Josh Grubbs of Bowling Green University in OH has done remarkable longitudinal research demonstrating that seeing oneself as a sex/porn addict actually predicts greater life problems, regardless of the frequency of sex or porn. This means that the concept of addiction has gotten inextricably linked now to people’s sexual shame, and has become a damaging self-concept, that teaches people to fear their own sexual desires and needs. This is very sad, and is the unfortunate consequence of allowing sexual morality to blithely intrude into clinical practice.
3. What do you think will be the impact of the AASECT statement? For example, do you see this as having an impact on sex addiction rehab facilities?
It’s important to recognize that there are two issues here. First, there is the sex addiction industry itself, which is a strange, cult-like group of true believers who treat sex addiction as a faith. These folks feel under attack. They lash out at these efforts to exclude morality from treatment, and they simply don’t understand why people like me are concerned at their lack of knowledge of sexuality or sexual diversity. The great majority of sex addiction therapists have very conservative ideas about what sexual health is, and they will continue to fight to defend their right to judge other peoples’ sexuality. Sadly, their arguments and views often get adopted by conservative politicians who use them to enforce sexual morality on society. As we’ve seen in Utah, where porn addiction was declared a public health crisis, I fully expect we will see sex/porn addiction raised in political dialogues in coming years by a conservative, religious administration.
The sex addiction rehabs are a unique American animal, where people pay thousands of dollars for a treatment that insurance won’t cover, and for which there is no evidence of effectiveness. This is stunning – there’s absolutely NO research showing that sex addiction treatment actually works, or works better than treatment with a regular therapist that your insurance does cover. Those facilities have seen increased struggles of late, as a result of changes in the US healthcare system (Thanks Obama). But, they serve a purpose – where men who get in trouble for sexual behaviors, whether infidelity or the like, can “go away” with the public appearance that they are committed to “getting better.” Unfortunately, these patients are often deeply exploited, leaving treatment owing many thousands of dollars, and usually still struggling with the real psychiatric or social issues.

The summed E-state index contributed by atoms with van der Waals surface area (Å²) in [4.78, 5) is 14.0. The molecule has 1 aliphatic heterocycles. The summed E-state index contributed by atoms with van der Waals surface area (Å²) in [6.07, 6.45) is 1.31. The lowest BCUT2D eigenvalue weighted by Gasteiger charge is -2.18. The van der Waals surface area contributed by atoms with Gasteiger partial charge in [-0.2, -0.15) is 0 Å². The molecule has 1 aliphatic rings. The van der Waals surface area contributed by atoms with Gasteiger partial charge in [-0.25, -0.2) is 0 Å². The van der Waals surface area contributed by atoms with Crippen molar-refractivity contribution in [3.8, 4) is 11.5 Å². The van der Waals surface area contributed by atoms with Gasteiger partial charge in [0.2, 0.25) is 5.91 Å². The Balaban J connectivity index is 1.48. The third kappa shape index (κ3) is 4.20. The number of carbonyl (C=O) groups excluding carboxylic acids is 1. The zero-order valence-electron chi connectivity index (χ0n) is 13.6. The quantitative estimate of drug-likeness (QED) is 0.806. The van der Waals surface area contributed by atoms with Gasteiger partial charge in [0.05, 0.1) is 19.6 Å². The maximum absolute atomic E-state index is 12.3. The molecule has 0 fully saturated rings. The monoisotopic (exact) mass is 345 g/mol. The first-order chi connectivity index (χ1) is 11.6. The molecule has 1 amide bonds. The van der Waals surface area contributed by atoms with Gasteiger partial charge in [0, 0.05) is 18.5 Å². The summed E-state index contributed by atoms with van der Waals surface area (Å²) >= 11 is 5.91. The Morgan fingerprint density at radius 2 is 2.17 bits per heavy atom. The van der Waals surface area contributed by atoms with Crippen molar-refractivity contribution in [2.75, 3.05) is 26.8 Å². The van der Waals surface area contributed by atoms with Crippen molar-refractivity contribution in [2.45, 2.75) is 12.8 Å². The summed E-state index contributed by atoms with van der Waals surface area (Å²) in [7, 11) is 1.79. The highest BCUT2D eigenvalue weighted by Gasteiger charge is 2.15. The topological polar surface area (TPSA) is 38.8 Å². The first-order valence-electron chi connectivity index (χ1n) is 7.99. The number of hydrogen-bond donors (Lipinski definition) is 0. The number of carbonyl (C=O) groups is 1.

There’s another group of individuals, diagnosed as sex addicts or sent to sex addiction treatment, where these approaches are grossly inappropriate. Sex offenders, across our country, are being mislabeled as sex addicts, and offered probation as long as they attend sex addiction treatment. This is horrifically unethical and unsupported. There is not a single shred of evidence that one can reduce recidivism by treating pedophilia, or rape, or fetishistic behaviors such as exhibitionism as an addiction. In contrast, there are good, evidence-based treatments for treatment of sexual offending behaviors. It puts our communities at risk that judges, juries, lawyers and victims, don’t understand that these individuals are being sent to a form of treatment that is completely inadequate. I hope that the AASECT statement brings some attention to this.
But, in contrast to the sex addiction industry, there’s also the second issue, and the degree to which the concept of sex addiction has been unthinkingly, uncritically, accepted by modern society and the media. Most people who self-identify as sex addicts do so because they or their spouse read an article or saw a talk show about sex addiction. For years, media has covered sex addiction as though it’s real, despite its lack of credibility or scientific standing. When I first published The Myth of Sex Addiction, I was completely alone. I was horribly and personally attacked by the sex addiction industry true believers, who came after me in awful ways, with threats of lawsuits, death threats and incredible accusations (such as that I was an undiagnosed sex addict in denial). At this point, the belief in sex addiction is an identity issue, not a rational belief.
But now, thousands of members of AASECT have stood up and said that this isn’t good treatment, and there are hundreds and thousands of therapists around the world who feel similarly. In this statement, AASECT joined the American Psychiatric Association which had rejected sex addiction as a diagnosis for forty years. Now, the many people who don’t think sex is an addiction (and never did) have a foundation and backing to push back against this shaming, moralizing concept. Hopefully it changes the media’s approach as well.